Northern Ireland

Woman who took on hike two months after brain haemorrhage hands medal to surgeon

Bernie Burke, 61, who completed a Macmillan Mighty Hike two months after a brain haemorrhage, handed her medal to surgeon Helen Raffalli-Ebezant (Macmillan Cancer Support/PA)
Bernie Burke, 61, who completed a Macmillan Mighty Hike two months after a brain haemorrhage, handed her medal to surgeon Helen Raffalli-Ebezant (Macmillan Cancer Support/PA)

A woman who took on a memorial hike eight weeks after suffering a brain haemorrhage has given her medal to the neurosurgeon who saved her life.

Bernie Burke, 61, was two months away from walking the Giant’s Causeway Macmillan Mighty Hike to mark the first anniversary of her brother Anthony Larkin’s death from lung cancer when she suffered the subarachnoid haemorrhage in April.

After going to hospital with a piercing headache and nausea, Mrs Burke was rushed to Salford Royal and, when an emergency operation to reach the artery through her groin failed, was told she needed immediate brain surgery.

The operation was carried out by neurosurgeon Helen Raffalli-Ebezant, who came in on her day off to carry out the procedure to insert a clamp across the artery in Mrs Burke’s brain.

Mrs Burke, a finance specialist from Standish, Wigan, spent three weeks in intensive care after the operation, but was determined to recover in time for the hike to raise funds in memory of her brother, who was 57 when he died.

She said: “I told her and all the doctors and nurses I had to get through it because I had the Mighty Hike to do for Ant in Northern Ireland at the end of June. They listened but they kept telling me what a major operation I’d had and how recovery would be very slow and very hard.”

She completed the 26-mile walk with son Sean, 34, and handed her medal to Ms Raffalli-Ebezant afterwards.

Ms Burke said: “I was so incredibly lucky. I call myself the ‘walking miracle’. Helen’s skill and her professionalism and kindness saved my life without a doubt.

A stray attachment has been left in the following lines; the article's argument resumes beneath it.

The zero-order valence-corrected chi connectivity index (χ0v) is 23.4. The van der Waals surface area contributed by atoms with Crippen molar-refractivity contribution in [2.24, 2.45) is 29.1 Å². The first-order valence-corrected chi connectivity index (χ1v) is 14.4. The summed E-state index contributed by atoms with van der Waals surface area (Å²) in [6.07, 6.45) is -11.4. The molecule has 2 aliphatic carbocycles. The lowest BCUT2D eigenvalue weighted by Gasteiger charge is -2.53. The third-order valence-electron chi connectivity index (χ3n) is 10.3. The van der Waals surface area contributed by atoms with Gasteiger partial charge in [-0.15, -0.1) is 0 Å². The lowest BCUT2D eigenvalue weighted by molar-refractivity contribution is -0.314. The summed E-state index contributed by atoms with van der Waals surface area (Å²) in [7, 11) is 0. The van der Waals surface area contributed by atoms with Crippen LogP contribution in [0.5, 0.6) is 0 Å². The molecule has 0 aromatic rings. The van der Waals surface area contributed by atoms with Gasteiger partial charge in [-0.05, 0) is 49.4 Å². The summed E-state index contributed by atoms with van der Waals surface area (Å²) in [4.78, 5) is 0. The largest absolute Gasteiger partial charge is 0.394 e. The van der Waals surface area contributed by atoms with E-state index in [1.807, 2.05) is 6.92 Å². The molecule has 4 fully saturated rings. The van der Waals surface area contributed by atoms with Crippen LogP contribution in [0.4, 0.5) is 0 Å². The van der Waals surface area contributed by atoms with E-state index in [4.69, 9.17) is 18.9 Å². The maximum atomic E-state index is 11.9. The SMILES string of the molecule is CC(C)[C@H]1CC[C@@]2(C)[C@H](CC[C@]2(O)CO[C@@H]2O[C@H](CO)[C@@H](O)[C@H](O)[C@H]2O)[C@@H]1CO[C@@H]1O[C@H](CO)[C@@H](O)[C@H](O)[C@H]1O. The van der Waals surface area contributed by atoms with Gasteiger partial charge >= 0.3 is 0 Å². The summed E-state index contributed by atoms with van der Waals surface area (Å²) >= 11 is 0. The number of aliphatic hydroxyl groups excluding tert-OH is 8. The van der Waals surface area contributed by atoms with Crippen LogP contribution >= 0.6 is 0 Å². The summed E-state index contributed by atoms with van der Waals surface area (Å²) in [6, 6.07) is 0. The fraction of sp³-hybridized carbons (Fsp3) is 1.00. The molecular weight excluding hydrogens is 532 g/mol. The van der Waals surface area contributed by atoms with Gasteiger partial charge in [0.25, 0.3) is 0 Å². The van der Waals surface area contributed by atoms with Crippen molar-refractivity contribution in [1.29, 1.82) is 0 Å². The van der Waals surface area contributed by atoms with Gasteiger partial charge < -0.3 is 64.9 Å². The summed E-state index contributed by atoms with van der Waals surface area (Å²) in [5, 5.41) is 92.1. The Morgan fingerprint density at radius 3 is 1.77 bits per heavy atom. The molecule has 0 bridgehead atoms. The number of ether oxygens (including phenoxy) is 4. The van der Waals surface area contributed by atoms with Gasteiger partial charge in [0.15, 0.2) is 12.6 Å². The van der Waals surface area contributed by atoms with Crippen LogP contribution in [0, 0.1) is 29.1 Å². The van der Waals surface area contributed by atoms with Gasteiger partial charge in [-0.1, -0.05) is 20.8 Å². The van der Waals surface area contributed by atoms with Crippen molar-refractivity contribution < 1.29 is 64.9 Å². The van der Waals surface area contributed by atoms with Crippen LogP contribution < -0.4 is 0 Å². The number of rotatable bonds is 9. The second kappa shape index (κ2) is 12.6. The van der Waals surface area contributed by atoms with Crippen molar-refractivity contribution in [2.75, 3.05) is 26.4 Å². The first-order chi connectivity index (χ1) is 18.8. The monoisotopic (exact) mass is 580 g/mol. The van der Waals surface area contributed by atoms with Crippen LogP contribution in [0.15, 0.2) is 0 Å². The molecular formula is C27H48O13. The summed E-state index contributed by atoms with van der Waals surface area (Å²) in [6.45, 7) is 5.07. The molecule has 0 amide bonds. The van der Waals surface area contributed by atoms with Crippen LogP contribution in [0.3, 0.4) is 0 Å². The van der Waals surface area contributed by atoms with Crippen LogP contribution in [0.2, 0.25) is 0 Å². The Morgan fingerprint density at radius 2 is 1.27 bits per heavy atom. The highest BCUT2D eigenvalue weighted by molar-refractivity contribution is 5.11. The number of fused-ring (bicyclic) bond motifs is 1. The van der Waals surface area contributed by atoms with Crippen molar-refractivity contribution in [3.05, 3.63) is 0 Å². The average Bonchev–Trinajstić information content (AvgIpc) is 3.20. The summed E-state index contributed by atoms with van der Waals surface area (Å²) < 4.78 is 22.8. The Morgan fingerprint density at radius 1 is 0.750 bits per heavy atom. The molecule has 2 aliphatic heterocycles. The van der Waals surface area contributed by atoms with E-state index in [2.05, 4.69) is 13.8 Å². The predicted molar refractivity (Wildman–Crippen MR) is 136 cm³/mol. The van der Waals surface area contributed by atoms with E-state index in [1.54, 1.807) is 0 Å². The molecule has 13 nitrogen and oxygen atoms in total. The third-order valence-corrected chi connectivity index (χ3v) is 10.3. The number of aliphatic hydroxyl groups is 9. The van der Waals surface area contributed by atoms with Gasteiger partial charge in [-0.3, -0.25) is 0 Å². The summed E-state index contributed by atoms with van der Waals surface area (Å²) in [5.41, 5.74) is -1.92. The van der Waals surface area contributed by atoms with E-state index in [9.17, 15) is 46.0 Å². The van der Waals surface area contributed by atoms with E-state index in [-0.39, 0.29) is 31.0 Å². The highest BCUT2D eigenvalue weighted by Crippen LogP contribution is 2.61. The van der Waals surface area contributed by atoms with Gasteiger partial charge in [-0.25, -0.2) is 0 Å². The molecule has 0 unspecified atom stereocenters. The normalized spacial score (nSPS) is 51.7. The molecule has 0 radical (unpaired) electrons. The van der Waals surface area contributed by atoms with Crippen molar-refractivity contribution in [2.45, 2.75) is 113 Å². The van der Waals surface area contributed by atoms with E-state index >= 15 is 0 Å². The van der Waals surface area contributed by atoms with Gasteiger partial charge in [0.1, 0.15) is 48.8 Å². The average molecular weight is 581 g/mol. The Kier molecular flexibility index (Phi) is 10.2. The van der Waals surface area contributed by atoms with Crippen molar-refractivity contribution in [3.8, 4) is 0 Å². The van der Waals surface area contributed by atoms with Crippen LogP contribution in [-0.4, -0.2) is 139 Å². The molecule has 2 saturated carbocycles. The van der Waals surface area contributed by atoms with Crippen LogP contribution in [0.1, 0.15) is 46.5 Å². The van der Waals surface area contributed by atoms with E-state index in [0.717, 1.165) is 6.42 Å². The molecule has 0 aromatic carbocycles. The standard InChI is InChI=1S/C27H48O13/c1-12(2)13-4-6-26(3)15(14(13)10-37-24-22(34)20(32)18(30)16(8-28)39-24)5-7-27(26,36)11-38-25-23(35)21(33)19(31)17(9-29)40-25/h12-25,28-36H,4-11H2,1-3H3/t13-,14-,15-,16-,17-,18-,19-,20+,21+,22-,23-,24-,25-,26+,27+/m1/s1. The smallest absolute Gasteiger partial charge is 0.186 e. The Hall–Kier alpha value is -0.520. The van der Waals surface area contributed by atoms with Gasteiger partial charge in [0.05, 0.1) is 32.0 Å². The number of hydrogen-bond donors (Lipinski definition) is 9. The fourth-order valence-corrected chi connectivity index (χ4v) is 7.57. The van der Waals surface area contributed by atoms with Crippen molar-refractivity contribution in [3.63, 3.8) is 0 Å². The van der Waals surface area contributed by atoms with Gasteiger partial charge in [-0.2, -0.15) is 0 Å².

“I do owe her everything and it was my absolute privilege to give her my Macmillan Mighty Hike medal.”

“I’m indebted to her for life. I’ll never ever forget what Helen did for me. It’s a privilege to still be here. I’m blessed to be here.”

Ms Raffalli-Ebezant said she was “overwhelmed” to receive the medal from her patient.

She said: “It’s a very difficult thing to recover from a subarachnoid haemorrhage. You’re very tired. You’re very achy, so to be able to go out there and walk that whole marathon is such an achievement. And it’s Bernie’s achievement.

“I just came in and did my job. It was Bernie who took her recovery in her own hands and really ran with it and it was very inspirational for me to see that Bernie had been able to do that.

“I have the Mighty Hike medal on my desk. It inspires me – and our trainees who see it and I tell them about Bernie.

“It shows us that our work, while sometimes ending in sadness, can result in the most positive of outcomes for our patients.”

Ms Burke’s son Sean, who completed the walk with her, said: “Crossing the marathon finish line in Belfast arm-in-arm with my mum was a special moment.

“I was so proud she did it against all odds, and made it look easy.”

To find out more about Macmillan Mighty Hikes go to mightyhikes.macmillan.org.uk.